Trump still denies Russian hacking; labeled Putin ‘puppet’
The third presidential debate featured the expected fireworks between the candidates – and Republican Donald Trump repeated his claim several times that “I don’t know Putin,” despite his previous statements bragging about a relationship with the Russian strongman.
But the most extraordinary moments came when moderator and Fox News anchor Chris Wallace pressed Trump for specific answers on two critical issues around national security and democracy: the interference of the Russian government in the U.S, presidential election and Trump’s refusal to commit to accepting this year’s election results.
Russian interference in the election:
Democrat Hillary Clinton said this question might be the most important one in the debate. She raised the issue first when Wallace read a quote from one of her speeches on border security – a quote that came from hacked Democratic National Committee emails that have been released by WikiLeaks. In the debate, Clinton used the opening to denounce interference by a foreign power in the presidential election: “What’s really important about WikiLeaks is that the Russian government has engaged in espionage against Americans. They have hacked American websites, American accounts of private people, of institutions.”
A heated exchange followed – which included Clinton claiming Trump would be Putin’s “puppet as president” and Trump firing back, “You’re the puppet!” But throughout, Trump again refused to acknowledge that U.S. government officials have accused the Russian government of orchestrating the hacking attacks – repeating a stance he made in the second debate. Trump on Wednesday night: “She has no idea whether it’s Russia, China, or anybody else. … And our country has no idea.”
Wallace, to his credit, set the record straight: “The top national security officials of this country do believe that Russia has been behind these hacks.” And he pressed the point with Trump: “Even if you don’t know for sure whether they are, do you condemn any interference by Russia in the American election?”
Trump still refused to say that Russia is behind the hacks – but he did say he would condemn interference “by Russia or anybody else.” And then for good measure, he repeated: “I don’t know Putin.”
Undermining American democracy:
With all of Trump’s talk over recent weeks claiming that the election is rigged, Wallace reminded the Republican that both his running mate Mike Pence and his daughter Ivanka had said this week that Trump “will absolutely accept the result of this election.”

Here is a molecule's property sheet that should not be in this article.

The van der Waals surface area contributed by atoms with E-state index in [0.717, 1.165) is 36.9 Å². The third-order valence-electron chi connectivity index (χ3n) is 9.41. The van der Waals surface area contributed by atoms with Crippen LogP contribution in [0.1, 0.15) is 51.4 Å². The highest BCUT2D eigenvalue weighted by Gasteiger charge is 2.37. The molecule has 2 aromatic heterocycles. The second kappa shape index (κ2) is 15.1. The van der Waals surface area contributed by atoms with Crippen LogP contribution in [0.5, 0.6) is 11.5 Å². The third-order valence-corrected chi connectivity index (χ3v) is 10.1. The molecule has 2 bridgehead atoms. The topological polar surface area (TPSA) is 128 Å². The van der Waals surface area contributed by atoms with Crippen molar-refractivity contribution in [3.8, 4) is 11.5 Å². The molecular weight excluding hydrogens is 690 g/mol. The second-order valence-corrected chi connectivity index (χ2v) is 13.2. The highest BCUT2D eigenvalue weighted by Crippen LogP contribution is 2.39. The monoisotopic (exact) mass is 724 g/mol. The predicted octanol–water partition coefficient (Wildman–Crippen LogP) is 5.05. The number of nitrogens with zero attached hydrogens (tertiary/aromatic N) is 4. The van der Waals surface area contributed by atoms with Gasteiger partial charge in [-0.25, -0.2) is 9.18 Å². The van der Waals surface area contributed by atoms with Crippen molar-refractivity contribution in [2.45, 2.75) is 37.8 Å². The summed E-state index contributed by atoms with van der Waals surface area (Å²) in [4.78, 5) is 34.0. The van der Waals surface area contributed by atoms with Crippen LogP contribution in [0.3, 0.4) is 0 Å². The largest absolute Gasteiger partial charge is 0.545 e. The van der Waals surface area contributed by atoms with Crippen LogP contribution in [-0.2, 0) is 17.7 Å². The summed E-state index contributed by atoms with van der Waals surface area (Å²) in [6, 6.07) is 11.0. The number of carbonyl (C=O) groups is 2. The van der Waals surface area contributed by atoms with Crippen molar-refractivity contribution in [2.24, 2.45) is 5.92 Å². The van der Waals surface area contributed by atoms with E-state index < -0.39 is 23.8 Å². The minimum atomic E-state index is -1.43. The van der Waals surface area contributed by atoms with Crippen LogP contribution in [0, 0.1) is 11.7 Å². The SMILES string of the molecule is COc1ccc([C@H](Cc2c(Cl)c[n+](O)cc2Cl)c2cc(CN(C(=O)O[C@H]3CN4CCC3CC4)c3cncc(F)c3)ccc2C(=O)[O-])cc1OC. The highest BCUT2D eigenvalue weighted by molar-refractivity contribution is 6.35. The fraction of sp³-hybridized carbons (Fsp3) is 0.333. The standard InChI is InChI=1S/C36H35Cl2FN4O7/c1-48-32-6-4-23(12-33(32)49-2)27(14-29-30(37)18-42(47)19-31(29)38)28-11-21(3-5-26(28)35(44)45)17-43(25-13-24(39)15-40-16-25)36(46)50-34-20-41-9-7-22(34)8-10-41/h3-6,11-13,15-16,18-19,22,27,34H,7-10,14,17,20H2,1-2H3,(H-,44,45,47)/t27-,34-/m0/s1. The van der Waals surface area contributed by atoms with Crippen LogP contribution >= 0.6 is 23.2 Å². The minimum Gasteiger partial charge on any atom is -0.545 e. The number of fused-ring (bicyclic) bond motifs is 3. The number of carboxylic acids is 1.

Wallace: “Do you make the same commitment that you will absolutely – sir, that you will absolutely accept the result of this election?”
Trump: “I will look at it at the time. I’m not looking at anything now. I’ll look at it at the time.”
Wallace: “But, sir, there is a tradition in this country – in fact, one of the prides of this country – is the peaceful transition of power and that no matter how hard-fought a campaign is, that at the end of the campaign that the loser concedes to the winner. Not saying that you’re necessarily going to be the loser or the winner, but that the loser concedes to the winner and that the country comes together in part for the good of the country. Are you saying you’re not prepared now to commit to that principle?”
Trump’s response was like a cliffhanger from one of his reality shows: “What I’m saying is that I will tell you at the time. I’ll keep you in suspense. OK?” It was a remark that critics charge undermines American democracy.
After the debate, world chess champion and Putin critic Garry Kasparov tweeted: “Trump refusing to accept election results & his loyalty to Putin are the same plan to weaken US. He’s Putin’s stooge.”
Once again, Trump was given the opportunity to name Russia as interfering in the American election, and to criticize Putin, and he declined to do so. And he was given a chance to say that he fully supports U.S. democracy no matter who wins, and he failed to do so. At this late point in the 2016 campaign, both of these remarkable statements have to be considered deeply held positions taken by Trump in the face of the evidence against Russia and against the history of 44 peaceful presidential transitions throughout American history. By taking these stands, Trump is once again rejecting values held across the American political spectrum.